James McElearney
    14/06/2016 #18 James McElearney
    #16 The pleasure is all mine @Margaret Aranda, MD, PhD. So happy we connected on here. I look forward to reading some more of your buzzes. Keep these little gems coming
    Margaret Aranda, MD, PhD
    14/06/2016 #17 Margaret Aranda, MD, PhD
    #15 It's quite the sculpture, isn't it, @Lisa Gallagher? Super unique! Inviting you to my Immunonutrition Hive, too, as I'll be focusing on Women's Health, naturally. :-). Love your comment but you can also eat cantalope or honeydew for your skin/hair...and too much of a good thing is bad so make sure to eat plenty of variety with veges/fruits! Take care!
    Margaret Aranda, MD, PhD
    14/06/2016 #16 Margaret Aranda, MD, PhD
    #14 Coming from you, @James McElearney, I take that as a compliment indeed! I'll be writing lots on Immunonutrition, so feel free to join the Hive...or I can tag you if you'd like. You have a great day!
    Lisa Gallagher
    13/06/2016 #15 Lisa Gallagher
    I guess I need to eat a lot more watermelon @Margaret Aranda, MD, PhD. Love the sculpture!
    James McElearney
    12/06/2016 #14 James McElearney
    I never knew melon was that nutritious. what a brilliant buzz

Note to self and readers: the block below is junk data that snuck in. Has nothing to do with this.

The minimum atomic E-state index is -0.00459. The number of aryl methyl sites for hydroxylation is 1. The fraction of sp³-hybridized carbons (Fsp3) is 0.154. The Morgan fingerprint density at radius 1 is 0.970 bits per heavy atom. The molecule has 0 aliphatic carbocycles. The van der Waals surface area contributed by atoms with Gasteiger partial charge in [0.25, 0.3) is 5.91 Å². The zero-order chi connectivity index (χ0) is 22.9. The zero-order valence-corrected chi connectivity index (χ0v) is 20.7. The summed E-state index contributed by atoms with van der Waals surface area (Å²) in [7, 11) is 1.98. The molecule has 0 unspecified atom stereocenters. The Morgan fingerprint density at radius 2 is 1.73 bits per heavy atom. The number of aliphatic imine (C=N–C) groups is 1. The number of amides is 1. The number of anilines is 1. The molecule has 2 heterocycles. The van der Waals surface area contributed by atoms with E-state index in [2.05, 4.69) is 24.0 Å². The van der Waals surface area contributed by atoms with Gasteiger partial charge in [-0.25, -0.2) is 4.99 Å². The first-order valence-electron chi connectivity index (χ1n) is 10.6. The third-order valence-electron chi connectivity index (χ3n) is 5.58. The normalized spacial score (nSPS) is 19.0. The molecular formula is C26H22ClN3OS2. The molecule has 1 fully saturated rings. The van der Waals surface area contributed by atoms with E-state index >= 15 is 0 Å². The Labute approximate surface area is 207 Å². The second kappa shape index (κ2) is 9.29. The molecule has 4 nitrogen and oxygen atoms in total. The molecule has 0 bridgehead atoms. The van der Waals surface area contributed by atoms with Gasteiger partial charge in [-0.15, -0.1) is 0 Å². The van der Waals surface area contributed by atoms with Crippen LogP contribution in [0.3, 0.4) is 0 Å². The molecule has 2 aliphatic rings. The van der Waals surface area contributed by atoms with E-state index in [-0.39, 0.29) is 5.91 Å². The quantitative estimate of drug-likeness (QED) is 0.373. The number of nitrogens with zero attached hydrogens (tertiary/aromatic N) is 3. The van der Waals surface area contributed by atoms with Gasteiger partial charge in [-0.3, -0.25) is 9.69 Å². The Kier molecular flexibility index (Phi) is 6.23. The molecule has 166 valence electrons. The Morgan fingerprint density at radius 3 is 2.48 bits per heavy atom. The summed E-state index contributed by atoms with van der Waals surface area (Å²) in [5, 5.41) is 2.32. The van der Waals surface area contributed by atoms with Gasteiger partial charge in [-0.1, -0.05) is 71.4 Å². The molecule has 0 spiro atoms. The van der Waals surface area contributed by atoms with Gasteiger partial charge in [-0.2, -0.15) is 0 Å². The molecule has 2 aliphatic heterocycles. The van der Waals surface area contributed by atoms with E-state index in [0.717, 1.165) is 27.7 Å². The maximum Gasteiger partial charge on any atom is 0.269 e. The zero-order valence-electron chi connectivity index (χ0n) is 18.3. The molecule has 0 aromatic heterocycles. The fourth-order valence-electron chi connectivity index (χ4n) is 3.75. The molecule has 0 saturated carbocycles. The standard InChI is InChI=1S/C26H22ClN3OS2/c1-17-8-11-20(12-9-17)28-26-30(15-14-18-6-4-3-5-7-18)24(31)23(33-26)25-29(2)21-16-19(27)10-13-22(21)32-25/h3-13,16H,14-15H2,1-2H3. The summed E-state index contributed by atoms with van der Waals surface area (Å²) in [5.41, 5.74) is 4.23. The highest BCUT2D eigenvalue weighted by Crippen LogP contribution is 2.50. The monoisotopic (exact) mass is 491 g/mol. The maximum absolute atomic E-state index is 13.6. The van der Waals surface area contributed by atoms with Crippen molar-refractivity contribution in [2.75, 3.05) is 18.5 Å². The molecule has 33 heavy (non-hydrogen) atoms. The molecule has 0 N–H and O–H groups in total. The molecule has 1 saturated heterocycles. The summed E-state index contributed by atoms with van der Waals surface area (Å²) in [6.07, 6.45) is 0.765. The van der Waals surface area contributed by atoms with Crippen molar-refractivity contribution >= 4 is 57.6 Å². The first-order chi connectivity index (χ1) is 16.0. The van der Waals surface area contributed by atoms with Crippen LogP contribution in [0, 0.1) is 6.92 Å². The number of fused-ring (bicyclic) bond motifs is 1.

Margaret Aranda, MD, PhD
    12/06/2016 #13 Margaret Aranda, MD, PhD
    #12 Oh that is SUPER Cool! Sweet! Make sure it's organic if you can! :-)!
    Michele Williams
    12/06/2016 #12 Michele Williams
    Thanks @Margaret Aranda, MD, PhD. I'm going to pick up some watermelon on my way home! I guess Bebee is a source of good health: intellectually, socially and physically!
    Margaret Aranda, MD, PhD
    12/06/2016 #11 Margaret Aranda, MD, PhD
    @Javier beBee: Thank you for sharing so much! Mucho gusto! ?Tal vez yo escribo en espanol tambien?
    Margaret Aranda, MD, PhD
    12/06/2016 #10 Margaret Aranda, MD, PhD
    #9 Well, if you blow the fresh-cut watermelon with ozone and wrap it with either polyvinyl chloride (PVC) or polyethylene (right away, before the water evaporates), and keep it at 4 deg Centigrade, the shelf-life can be up to 7 days. But what honeybee would want plastic coating on it these days? So....yeah.....the better part of valor is to have a multi-ethnic mix of fruits & veges that are all different colors, and don't eat too much of anything every day. We wouldn't want to see Vitamin A overdose and yellow hands, now would we? Uhmmmm...no, or people would think you were jaundiced and maybe you'd end up with a liver transplant...by mistake!
    Ken Boddie
    12/06/2016 #9 Ken Boddie
    Hey @Margaret Aranda, MD, PhD, if an apple a day keeps the doctor away, does a melon a day keep the body OK? 🤕
    Kirstie-Sweetie Louise
    12/06/2016 #8 Kirstie-Sweetie Louise
    You're welcome!
    Margaret Aranda, MD, PhD
    12/06/2016 #7 Margaret Aranda, MD, PhD
    #5 If it's Banff Vodka, then it's going to bite!
    Margaret Aranda, MD, PhD
    12/06/2016 #6 Margaret Aranda, MD, PhD
    #4 Oh thank you so much, angel!
    Paul "Pablo" Croubalian
    12/06/2016 #5 Paul "Pablo" Croubalian
    Hmmm, my neighbour is a doctor. He serves up the best watermelon I ever had. He injects it with vodka. Does that affect its nutritional value? After a few pieces, no one cares.
    Margaret Aranda, MD, PhD
    12/06/2016 #3 Margaret Aranda, MD, PhD
    #2 All in the name of Quality of Life! En el nombre de La Vida!